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The journey to Wakanda

Bismillah ir Rahman ir Raheem

Going to see Black Panther was quite a trial. I needed someone to watch Isa (my son) and my husband had a constantly shifting phone call with a tax accountant that ate up every evening of the week. Gah.

Finally we settled on Saturday afternoon. Not ideal to take an afternoon away from my family but I was so so so keen to visit Wakanda.

Almost out the door, I checked the train schedule. Track works!! Not having any faith or experience in buses and thinking my 10:30 a.m. showing was far too important to miss, I decided to drive. I hate driving.

Spoiler alert: I should have taken the bus.

I didn’t get a parking ticket at the mall – which confused and terrified the crap out of me and caused me to jump in and out of the car looking like a right booby at the parking meter on the way out.
I banged my thumb in the car door. It was sore for two days.
And the traffic was in-freaking sane! I hate driving.

Have I mentioned that I hate driving? #luxuryproblems

But you know what? Wakanda was worth it.

I don’t think I’ve ever cried that much during an action movie. Certainly never a Marvel movie.

I found myself missing my dad deeply. My flawed human dad.

I have such a huge girl crush on The General who burned up the screen every time she showed up. In the first scene, she corrects the Black Panther. And as the fight scene progresses, it turns out she was right to do so.

The Black Panther’s closest advisers were pretty much all women. Silly, stubborn, traditional, modern, frightened, furious… a real study in how to write complex female characters. I was surprised and delighted by just how feminine the movie was.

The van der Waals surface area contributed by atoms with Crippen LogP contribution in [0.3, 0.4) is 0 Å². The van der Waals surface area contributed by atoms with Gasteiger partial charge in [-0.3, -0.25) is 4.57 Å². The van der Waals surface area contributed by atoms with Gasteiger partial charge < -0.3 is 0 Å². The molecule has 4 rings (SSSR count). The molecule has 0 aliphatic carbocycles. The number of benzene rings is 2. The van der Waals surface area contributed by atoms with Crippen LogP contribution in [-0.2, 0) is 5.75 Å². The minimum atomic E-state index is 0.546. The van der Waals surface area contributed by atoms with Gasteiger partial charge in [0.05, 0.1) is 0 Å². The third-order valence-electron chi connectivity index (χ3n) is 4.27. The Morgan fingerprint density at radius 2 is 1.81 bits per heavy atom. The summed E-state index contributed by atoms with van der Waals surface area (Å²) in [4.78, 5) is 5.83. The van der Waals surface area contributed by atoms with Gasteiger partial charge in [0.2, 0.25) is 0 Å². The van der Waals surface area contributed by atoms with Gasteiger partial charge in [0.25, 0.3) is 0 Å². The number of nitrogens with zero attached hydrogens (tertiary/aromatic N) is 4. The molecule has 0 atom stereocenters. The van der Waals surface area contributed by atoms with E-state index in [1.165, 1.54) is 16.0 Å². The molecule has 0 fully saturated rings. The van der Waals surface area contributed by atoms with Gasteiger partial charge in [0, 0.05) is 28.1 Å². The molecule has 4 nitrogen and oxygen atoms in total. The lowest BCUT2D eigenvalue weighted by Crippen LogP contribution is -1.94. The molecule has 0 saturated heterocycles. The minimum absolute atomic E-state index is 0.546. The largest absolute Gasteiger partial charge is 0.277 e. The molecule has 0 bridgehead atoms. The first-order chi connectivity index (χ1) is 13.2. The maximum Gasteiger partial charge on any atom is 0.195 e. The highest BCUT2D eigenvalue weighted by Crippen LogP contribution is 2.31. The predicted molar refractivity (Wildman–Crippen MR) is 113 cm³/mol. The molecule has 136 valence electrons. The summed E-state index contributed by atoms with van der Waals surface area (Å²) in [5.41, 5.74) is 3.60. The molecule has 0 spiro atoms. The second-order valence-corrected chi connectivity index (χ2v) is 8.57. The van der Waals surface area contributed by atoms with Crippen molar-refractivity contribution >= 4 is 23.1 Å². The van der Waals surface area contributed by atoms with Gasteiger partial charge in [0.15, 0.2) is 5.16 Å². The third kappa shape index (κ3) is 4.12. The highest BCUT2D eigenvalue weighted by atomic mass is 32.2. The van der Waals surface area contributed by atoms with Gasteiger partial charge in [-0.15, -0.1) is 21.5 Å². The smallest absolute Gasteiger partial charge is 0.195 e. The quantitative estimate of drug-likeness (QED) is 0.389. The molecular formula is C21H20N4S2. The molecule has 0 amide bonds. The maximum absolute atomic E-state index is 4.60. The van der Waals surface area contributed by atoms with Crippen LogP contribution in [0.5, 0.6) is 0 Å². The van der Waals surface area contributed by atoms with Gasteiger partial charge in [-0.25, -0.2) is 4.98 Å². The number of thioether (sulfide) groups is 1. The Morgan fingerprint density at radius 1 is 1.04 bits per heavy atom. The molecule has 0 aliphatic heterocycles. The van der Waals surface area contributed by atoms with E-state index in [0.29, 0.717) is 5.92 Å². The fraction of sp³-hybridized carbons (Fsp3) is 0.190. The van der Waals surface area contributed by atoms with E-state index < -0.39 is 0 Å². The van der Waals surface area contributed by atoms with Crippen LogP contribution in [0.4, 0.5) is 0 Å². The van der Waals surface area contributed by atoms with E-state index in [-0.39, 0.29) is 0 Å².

Oh yes and African-ness. That is, non-Whiteness.

Like a lot of first-generation immigrants, I’ve had my language taken from me. In an effort to please people who will never be pleased, our parents systematically drummed English into our heads. We spoke only English at home. We consumed only English media; we read only English novels. But they spoke Tamil to each other. They also spoke it at their shop to their staff who were mostly from South India and could understand it. But for us, they were content for us to be ‘coconuts’ – brown on the outside, white on the inside.

It does something to you, constantly consuming media that treats you as ‘the other’, letting the colonizer take what’s left of you even after the empire doesn’t exist anymore.

Because I spent most of my life in Dubai, I never really connected with my culture. The Emirates will never claim me for their own. And the meaning of that little passport cannot be denied. Sri Lanka is weird as all heck. And it thinks I am too. Still those areĀ  my places. If not my homes. Those places are familiar to me.

Culture, specifically pop culture, is where I find home. Where I try to piece together an identity. And Wakanda has shown me what a poor and toxic home it’s been. It’s all white. Down to the seams. And mostly American.

In my early 20s, I found myself getting what I used to call ‘homesick’. Really what it was is that I wanted to see a nuanced portrayal of a non-white face. I would watch Bollywood obsessively but still couldn’t run away from the stench of the colonizer, the colorism, the consumerism, the modern-day capitalism.

In Black Panther, it was such a delight to see African culture explored and celebrated with such unbridled joy. I wanted to pause the film so I could drink it all in. Though I am neither Black nor African, it gave me an insight into what home might feel like.

Still, I can’t deny my privilege i.e. knowing where I come from For me, I know that Tamil is my language. If I made an effort, I could learn. I could go home to Kandy, poke around my ancestral home, ask some questions, get an idea of where I came from.

Descendants from enslaved peoples don’t have that luxury. They’ve had their identities ripped away from them. Maybe through Black Panther, they can have in fantasy what is far more difficult to grasp in reality. It’s a poor substitute but it’s one step on the path to healing.

May we all find home, wherever that might be.

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